In November 2022, Qatar will become the first Arabic country to host the FIFA World Cup, the world’s most prestigious and high-profile football tournament.
Qatar is also the first country since Italy in 1934 to host the tournament, held every four years, having never played in it before (although Italy didn’t enter the inaugural event in 1930, whereas Qatar has tried and failed to qualify for each tournament since 1978). Both by land mass and population size, Qatar is the smallest host country ever.
The tournament is a big deal then for a country that has fewer than three million residents. For the 2018 tournament, held in Russia, football’s governing body, FIFA, says more than one billion people tuned in to watch at least some of the final game between France and Croatia.
No other single sporting event can draw as much global attention to a location, and most host countries set out to use this global platform to promote themselves and boost their economies.
However, academic research into the economic impact of hosting the World Cup suggests any advantages gained are at best hard to perceive and at worst non-existent.
For Andrew Zimbalist, the author of Circus Maximus: The Economic Gamble Behind Hosting the Olympics and the World Cup, the evidence is clear: “There is virtual unanimity in the scholarship that on the question of the economic impact of mega events, they don’t promote economic development.”
Yet Qatar, like its predecessor hosts, hopes that it will reap rewards from placing the country so visibly on the world stage. Is this just wishful thinking, or could Qatar buck the trend and see a post-event boost in foreign direct investment (FDI)?
Does hosting the World Cup only provide a short-term boost to the construction and tourism sectors at a heavy cost, or are there other less tangible but still important ways that the tournament can benefit a country?
Qatar hopes for World Cup foreign investment boost
The Qatari government has previously estimated that as many as 1.5 million new jobs would be created in Qatar by the 2022 World Cup, principally in construction before the tournament and tourism and hospitality during it.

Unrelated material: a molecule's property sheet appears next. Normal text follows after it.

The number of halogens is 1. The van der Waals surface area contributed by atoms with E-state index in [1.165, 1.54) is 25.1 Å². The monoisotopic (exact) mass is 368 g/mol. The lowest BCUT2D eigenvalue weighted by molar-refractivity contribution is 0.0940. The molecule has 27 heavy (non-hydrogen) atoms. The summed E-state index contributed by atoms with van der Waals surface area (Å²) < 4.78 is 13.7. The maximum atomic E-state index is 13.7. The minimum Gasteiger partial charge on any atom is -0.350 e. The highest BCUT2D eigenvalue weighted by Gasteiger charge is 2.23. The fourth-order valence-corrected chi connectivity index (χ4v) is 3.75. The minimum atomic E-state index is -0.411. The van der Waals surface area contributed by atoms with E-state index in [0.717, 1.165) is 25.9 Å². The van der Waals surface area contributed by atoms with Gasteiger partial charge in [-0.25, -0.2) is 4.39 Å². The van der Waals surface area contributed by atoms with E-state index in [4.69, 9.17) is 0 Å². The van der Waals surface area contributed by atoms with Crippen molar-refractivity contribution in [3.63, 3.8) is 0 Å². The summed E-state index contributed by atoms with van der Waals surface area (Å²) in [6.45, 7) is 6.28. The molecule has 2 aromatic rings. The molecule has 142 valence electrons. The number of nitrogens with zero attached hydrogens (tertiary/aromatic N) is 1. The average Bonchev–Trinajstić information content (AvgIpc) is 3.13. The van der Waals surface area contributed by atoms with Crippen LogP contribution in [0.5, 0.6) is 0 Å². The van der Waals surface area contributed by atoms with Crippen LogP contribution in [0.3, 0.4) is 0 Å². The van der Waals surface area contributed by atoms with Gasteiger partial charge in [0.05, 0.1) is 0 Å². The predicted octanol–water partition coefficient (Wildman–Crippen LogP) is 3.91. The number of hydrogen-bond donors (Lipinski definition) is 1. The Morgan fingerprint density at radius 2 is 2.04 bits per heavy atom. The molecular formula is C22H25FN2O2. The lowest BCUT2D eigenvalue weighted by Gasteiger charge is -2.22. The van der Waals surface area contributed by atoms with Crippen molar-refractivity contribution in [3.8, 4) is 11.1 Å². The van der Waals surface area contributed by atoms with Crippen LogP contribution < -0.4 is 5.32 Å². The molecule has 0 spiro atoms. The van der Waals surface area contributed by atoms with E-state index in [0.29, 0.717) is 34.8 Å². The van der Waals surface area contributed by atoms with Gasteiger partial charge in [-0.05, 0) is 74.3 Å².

The investment promotion agency of Qatar, IPA Qatar, has also highlighted a variety of ways that it thinks the 2022 World Cup could help draw in FDI. It notes that Qatar’s GDP has grown at a steady 4.5% since it was awarded the tournament in 2010, and says that the Ministry of Commerce and Industry has “identified 83 commercial and investment opportunities for the private sector until 2023” related to preparing for and running the tournament.
It is also hopeful of a legacy of investment opportunities. These include the establishment of internationally recognised sports health and medical services, growing its nascent esports sector, and a sustained increase in tourism.
Nasser Al Khater, the CEO of the tournament, has said that once it is over he expects “the country’s focus to shift from infrastructure development to tourism and will likely go in the direction of Russia post-World Cup 2018”. He hopes to emulate the $14bn Russia claims it added to its economy after hosting the tournament.
Any boost to FDI would come from a low base. Qatar’s inflows of foreign investment are miniscule compared with regional neighbours such as the United Arab Emirates and Saudi Arabia. Qatar’s total FDI inward stock declined each year between 2014 and 2020, according to UN Conference for Trade and Development data, although the economic blockade imposed by other Gulf Cooperation Council (GCC) countries between 2017 and 2021 accounts for much of this decline.
Keen to promote FDI and build economic ties with more countries outside of the GCC, Qatar launched IPA Qatar in 2019. Given its aim of attracting more foreign investment, the World Cup appears to have come at an ideal time.
Do World Cups really boost FDI?
It is questionable whether the World Cup will either boost Qatar’s international reputation or deliver the economic benefits it hopes, however.